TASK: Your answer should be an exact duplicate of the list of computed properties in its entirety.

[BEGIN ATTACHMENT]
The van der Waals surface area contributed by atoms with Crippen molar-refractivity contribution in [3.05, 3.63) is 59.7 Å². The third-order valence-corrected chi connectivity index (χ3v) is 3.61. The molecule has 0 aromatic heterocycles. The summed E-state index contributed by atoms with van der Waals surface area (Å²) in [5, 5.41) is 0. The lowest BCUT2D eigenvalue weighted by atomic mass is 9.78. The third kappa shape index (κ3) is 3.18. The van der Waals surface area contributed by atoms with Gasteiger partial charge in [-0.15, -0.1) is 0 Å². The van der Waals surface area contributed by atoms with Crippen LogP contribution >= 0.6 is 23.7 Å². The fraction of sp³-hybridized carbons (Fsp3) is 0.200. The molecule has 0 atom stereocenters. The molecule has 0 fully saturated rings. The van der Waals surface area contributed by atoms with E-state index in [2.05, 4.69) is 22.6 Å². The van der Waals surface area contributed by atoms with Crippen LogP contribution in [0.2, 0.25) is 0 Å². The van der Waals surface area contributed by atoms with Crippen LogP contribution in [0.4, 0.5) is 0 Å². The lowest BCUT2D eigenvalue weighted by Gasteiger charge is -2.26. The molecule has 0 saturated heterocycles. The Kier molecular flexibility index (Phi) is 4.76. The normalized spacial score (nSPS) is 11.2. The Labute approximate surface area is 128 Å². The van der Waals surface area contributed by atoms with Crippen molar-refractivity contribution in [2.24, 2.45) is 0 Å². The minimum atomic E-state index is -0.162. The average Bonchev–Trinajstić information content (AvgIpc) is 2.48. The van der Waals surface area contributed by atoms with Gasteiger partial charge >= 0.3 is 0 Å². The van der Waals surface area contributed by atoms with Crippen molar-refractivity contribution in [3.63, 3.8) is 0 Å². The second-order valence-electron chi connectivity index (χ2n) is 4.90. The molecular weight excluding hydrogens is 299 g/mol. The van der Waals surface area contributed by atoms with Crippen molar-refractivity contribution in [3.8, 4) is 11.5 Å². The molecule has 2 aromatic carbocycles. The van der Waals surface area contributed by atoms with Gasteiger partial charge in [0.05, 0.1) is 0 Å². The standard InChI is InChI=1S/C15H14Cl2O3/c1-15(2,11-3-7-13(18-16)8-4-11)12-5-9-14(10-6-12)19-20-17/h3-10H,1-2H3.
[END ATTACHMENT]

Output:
The van der Waals surface area contributed by atoms with Crippen molar-refractivity contribution in [3.05, 3.63) is 59.7 Å². The third-order valence-corrected chi connectivity index (χ3v) is 3.61. The molecule has 0 aromatic heterocycles. The summed E-state index contributed by atoms with van der Waals surface area (Å²) in [5, 5.41) is 0. The lowest BCUT2D eigenvalue weighted by atomic mass is 9.78. The third kappa shape index (κ3) is 3.18. The van der Waals surface area contributed by atoms with Gasteiger partial charge in [-0.15, -0.1) is 0 Å². The van der Waals surface area contributed by atoms with Crippen LogP contribution >= 0.6 is 23.7 Å². The fraction of sp³-hybridized carbons (Fsp3) is 0.200. The molecule has 0 atom stereocenters. The molecule has 0 fully saturated rings. The van der Waals surface area contributed by atoms with E-state index in [2.05, 4.69) is 22.6 Å². The van der Waals surface area contributed by atoms with Crippen LogP contribution in [0.2, 0.25) is 0 Å². The van der Waals surface area contributed by atoms with Crippen LogP contribution in [0.4, 0.5) is 0 Å². The lowest BCUT2D eigenvalue weighted by Gasteiger charge is -2.26. The molecule has 0 saturated heterocycles. The Kier molecular flexibility index (Phi) is 4.76. The normalized spacial score (nSPS) is 11.2. The Labute approximate surface area is 128 Å². The van der Waals surface area contributed by atoms with Crippen molar-refractivity contribution in [2.24, 2.45) is 0 Å². The minimum atomic E-state index is -0.162. The average Bonchev–Trinajstić information content (AvgIpc) is 2.48. The van der Waals surface area contributed by atoms with Gasteiger partial charge >= 0.3 is 0 Å². The van der Waals surface area contributed by atoms with Crippen molar-refractivity contribution in [3.63, 3.8) is 0 Å². The second-order valence-electron chi connectivity index (χ2n) is 4.90. The molecular weight excluding hydrogens is 299 g/mol. The van der Waals surface area contributed by atoms with Crippen molar-refractivity contribution in [3.8, 4) is 11.5 Å². The molecule has 2 aromatic carbocycles. The van der Waals surface area contributed by atoms with Gasteiger partial charge in [0.05, 0.1) is 0 Å². The standard InChI is InChI=1S/C15H14Cl2O3/c1-15(2,11-3-7-13(18-16)8-4-11)12-5-9-14(10-6-12)19-20-17/h3-10H,1-2H3.